Some aspects of a website’s design hinge on assumptions. A designer might choose colours and typefaces he or she feels will best resonate with the audience. Similarly, the information architect might believe his or her organization of content most logical. While there are ways to validate said assumptions, real-life data ultimately indicates how a website performs. Data also facilitates better decision-making as a site evolves.
In particular, we focus on gathering three sets of data after launch: qualitative, quantitative and observational. Without all three, the perspective is partial and without context. As you will learn, the more ways you can get to know your visitors, the more informed your marketing becomes.
Qualitative data: Generating user feedback and helping visitors in real-time
Data can take weeks to act on; you need enough to uncover trends and patterns. That said, there are ways to capture feedback in real-time that can quickly give you actionable ideas on how to improve your website.
Prompting users on your website to answer a question can help you define:
- User satisfaction ratings;
- User demographics / psychographics;
- User first impressions;
- User hurdles.
Any question that you ask should be concise, carefully worded and worthwhile. Use these four examples from UX for the Masses as a starting point:
- What do you find most frustrating about this website?
- Overall, how easy to use do you find this website?
- If you could change one thing about this website, what would it be?
- How can we improve? Send us your suggestions.
The example above comes from Hotjar—a software we rave about later in this article.
Rather than asking a question, live chat lets visitors start the dialogue. Over time, it can reveal common behaviour that you can address on the website. For example, frequent questions should get worked into the content. Similarly, you should assess navigation whenever users complain they are lost. In such ways, live chat lets you retain visitors who might have otherwise left frustrated.
The screenshot above is of Zopim, a popular software for websites experimenting with live chat. The basic package costs nothing per month, with paid subscriptions from $11.
Quantitative data: Bench-marking and measuring website performance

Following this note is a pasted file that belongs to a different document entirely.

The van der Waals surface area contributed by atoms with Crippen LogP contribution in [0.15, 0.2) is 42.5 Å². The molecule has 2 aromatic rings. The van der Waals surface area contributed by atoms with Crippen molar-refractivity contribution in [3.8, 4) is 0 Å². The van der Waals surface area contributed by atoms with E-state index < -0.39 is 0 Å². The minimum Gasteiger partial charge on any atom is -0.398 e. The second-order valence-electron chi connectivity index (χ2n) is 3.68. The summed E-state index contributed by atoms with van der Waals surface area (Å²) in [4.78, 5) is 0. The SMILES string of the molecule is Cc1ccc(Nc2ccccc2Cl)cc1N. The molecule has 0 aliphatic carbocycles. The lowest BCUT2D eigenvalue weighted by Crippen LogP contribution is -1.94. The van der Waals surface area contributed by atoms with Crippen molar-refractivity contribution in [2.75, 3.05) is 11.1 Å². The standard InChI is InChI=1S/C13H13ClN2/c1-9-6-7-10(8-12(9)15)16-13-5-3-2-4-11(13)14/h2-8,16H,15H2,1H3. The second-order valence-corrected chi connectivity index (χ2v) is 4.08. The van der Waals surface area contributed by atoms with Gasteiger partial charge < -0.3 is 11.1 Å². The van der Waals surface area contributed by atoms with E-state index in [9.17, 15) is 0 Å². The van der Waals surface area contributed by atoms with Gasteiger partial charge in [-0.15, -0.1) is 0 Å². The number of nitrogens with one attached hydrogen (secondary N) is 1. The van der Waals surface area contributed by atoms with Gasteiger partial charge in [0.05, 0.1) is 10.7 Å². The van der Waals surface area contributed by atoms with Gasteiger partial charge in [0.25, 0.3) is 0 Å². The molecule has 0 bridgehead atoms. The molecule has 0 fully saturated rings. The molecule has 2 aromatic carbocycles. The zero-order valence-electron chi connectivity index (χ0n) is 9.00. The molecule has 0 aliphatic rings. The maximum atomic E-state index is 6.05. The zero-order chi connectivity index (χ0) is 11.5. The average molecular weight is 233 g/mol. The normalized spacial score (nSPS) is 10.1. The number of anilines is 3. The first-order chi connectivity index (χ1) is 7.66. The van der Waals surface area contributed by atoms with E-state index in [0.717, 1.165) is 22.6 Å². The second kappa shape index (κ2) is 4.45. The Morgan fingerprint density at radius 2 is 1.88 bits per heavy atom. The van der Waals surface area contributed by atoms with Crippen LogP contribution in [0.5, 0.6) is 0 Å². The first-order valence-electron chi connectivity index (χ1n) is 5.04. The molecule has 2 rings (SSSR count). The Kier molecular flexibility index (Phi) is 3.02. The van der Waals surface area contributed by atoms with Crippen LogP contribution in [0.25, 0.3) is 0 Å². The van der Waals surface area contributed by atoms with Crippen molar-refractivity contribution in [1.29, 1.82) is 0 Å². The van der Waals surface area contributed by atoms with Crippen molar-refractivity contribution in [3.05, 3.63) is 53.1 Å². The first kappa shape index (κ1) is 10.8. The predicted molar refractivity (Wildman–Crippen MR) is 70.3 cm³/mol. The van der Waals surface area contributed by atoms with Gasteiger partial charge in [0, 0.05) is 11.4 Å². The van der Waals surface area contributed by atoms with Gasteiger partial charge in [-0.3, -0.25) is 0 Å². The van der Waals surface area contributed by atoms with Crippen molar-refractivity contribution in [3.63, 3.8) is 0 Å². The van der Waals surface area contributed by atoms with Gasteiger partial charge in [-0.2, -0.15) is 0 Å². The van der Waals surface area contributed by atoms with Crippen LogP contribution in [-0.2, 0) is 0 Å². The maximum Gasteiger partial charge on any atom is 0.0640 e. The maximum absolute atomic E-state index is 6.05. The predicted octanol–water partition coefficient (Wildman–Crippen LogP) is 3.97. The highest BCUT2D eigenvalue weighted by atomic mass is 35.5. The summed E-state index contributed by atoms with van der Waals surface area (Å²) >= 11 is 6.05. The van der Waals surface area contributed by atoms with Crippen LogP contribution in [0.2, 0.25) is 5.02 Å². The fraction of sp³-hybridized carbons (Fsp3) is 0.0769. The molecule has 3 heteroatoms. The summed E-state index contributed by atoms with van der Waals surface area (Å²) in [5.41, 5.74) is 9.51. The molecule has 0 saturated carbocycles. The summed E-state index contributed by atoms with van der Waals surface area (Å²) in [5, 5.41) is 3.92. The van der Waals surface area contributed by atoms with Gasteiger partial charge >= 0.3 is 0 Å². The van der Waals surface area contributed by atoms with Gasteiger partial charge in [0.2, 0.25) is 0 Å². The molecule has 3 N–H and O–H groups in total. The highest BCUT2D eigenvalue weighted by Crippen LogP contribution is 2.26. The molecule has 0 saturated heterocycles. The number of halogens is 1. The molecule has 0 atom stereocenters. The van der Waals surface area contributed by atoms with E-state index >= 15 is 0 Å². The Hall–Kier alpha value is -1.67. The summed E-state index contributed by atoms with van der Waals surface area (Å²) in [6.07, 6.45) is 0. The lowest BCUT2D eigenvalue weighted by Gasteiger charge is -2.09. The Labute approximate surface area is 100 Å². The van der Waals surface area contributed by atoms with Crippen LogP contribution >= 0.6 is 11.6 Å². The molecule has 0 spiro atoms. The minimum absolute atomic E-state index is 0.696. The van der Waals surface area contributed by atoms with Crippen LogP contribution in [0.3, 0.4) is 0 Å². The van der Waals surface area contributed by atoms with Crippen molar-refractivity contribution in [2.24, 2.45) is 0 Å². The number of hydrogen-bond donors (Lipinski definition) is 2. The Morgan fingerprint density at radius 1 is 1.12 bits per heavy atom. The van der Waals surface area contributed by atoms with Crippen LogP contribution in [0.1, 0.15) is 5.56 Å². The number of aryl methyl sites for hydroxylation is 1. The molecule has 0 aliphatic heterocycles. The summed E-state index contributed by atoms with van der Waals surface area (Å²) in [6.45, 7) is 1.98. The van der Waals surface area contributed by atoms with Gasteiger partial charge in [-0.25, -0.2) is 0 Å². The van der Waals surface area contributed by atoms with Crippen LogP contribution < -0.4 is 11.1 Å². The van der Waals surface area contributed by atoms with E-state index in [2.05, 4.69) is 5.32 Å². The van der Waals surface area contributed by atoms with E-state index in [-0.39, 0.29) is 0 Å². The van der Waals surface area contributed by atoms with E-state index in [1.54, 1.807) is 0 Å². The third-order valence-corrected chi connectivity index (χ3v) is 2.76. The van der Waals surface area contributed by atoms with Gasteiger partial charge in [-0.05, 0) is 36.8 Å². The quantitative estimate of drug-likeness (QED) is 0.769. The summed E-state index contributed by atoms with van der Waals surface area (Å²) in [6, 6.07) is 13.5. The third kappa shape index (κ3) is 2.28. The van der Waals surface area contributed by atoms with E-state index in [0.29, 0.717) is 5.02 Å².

If you want statistics on how users interact, then turn towards quantitative data:
- How many visitors enter/exit the website;
- How many convert;
- How long do visitors spend;
- Where do visitors come from;
- How fast did the page load;
- And so much more.
Quantitative data lets you crunch numbers and plot trends. For instance, if you care about conversions, you can track week-over-week the percentage of visitors who become leads. For meeting quotas, this is a reliable metric. However, numbers never say why a customer converts (more on this in a second).
Quantitative data also allows us to create cohort reports—performance comparisons. Whether this means month-over-month or year-over-year, we can measure progress and compare results. Cohorts are particularly useful when applying changes to a website and measuring the effect.
By far the most popular quantitative analytics suite is Google. We set it up for every new project so that we can start collecting visitor data from launch. Unfortunately, without substantial traffic, it’s tough to gauge the significance of some numbers. Software like MOZ falls into this category; however, it is not something we setup by default. MOZ aligns more with search engine marketing than usability. Nevertheless, if you care about your Google ranking, then MOZ lets you easily monitor and improve it. To learn more, click here.
Observational research: Spying on your visitors as they navigate and interact with your website
Insights gleaned through observation reveal how visitors behave: they tell a fuller story. When something doesn’t add up, use observational data for context.
Heat, click and scroll maps
These images visualize “hotspots” on your website—where users linger, hover, click and scroll. Such data can explain why certain elements aren’t clicked or why some visitors miss information.
Like the maps, form analytics shows drop-off points on a given form. For example, if a form contains five fields, you can see at which number visitors abandon most. This refers to form friction—required pieces of information that reduce the success rate. You might discover that asking for a phone number heightens abandonment.
Ideally, you want visitors to progress along a sequence of pages. Using a conversion funnel, you can see the percentage of visitors who successfully follow this path. You can also see at which point people drop-off or divert.
For observational data, we rely on Hotjar, an analytics suite we use and install on all client websites. Under the basic subscription, the software is free—but there are paid services available.